Butler University is a top producer of Fulbright recipients, including four last year. Photo courtesy of Dacia Charlesworth.
OLIVIA KLAFTA | STAFF REPORTER | firstname.lastname@example.org
On Feb. 9, Butler University was named a top producing institution of Fulbright U.S. student program recipients for the 2019-20 academic year by The Chronicle of Higher Education. Butler had 16 applicants, four of which were awarded the scholarship.
Matt Del Busto, a 2019 graduate, was one of five recipients to be an English Teaching Assistant in Spain. He is an English Teaching Assistant at the University of Málaga in the English literature and translation and interpretation departments. His daily responsibilities range from presenting on U.S. culture to leading small groups in writing workshops.
“While it’s obvious that there is a language exchange element as part of the grant, the even cooler thing has been the cultural exchange,” Del Busto said in an email to The Butler Collegian.
Del Busto gave an example about how he presented to several different classes about Thanksgiving traditions in the U.S. and what the day might look like for his American family. Then he divided the students into groups to create their own “Spanish Thanksgivings.”
“It was super fun to see them getting excited about Thanksgiving and I loved hearing about all the different foods they would include,” Del Busto said in the email.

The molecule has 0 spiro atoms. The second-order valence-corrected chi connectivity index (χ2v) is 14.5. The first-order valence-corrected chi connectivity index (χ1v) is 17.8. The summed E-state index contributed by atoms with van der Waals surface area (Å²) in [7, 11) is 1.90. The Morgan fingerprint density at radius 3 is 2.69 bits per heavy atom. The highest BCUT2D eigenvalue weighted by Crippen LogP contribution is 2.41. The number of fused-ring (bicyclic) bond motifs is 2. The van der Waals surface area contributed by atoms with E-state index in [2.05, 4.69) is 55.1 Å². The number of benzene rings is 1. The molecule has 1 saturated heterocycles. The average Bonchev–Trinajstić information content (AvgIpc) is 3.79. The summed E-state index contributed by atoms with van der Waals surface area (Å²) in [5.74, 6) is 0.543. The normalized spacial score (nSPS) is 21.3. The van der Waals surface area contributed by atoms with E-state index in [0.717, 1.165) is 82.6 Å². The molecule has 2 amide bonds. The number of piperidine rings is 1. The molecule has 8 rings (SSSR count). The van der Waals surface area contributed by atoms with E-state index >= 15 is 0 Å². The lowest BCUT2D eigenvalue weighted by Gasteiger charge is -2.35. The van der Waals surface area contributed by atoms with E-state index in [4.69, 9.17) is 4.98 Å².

Fulbright candidates can apply to the Open Study/Research Award or English Teaching Assistant, also known as the ETA award. Recipients of the Open Study/Research Award design their own research projects and usually work alongside advisers at a foreign university to complete them. The ETA program places recipients in schools abroad to enhance local English instruction by acting as a native speaker in the classroom. Applicants must have a baccalaureate degree to apply.
Once an applicant chooses the country they want to study in and the award they want to apply for, they begin their application by filling out biographical information. They will then write a one page personal statement that explains their intent for applying to the program. Those applying for the Open Study/Research Award will then write two pages to pitch their research project to the selection committee. Those applying to the ETA award have one page to write their statement of grant purpose where they outline their teaching experience and how they propose to teach abroad.
The Fulbright program was created in 1945 by Senator William Fulbright who proposed a bill to Congress that would use the revenue from surplus war property sales to support the “promotion of international good will through the exchange of students in the fields of education, culture and science.”
Del Busto has taught an English class to Colombian and Venezuelan refugees during his Fulbright program.
“It’s been an incredibly rewarding experience,” Del Busto said in the email. “Continuing to teach English as a second language or help facilitate conversations between an English-only speaker and a Spanish-only speaker in some kind of capacity is something I really hope I can stay involved with back in the U.S.”
Dacia Charlesworth, director of undergraduate research and prestigious scholarships, helps Butler alumni applicants through the process of applying for the program.
Charlesworth reviews their first draft of the application, which the applicant will make edits to before it undergoes an evaluation by a committee comprised of Charlesworth and faculty members. The committee thoroughly reviews the application and provides feedback and questions to the applicant, who will then make further edits.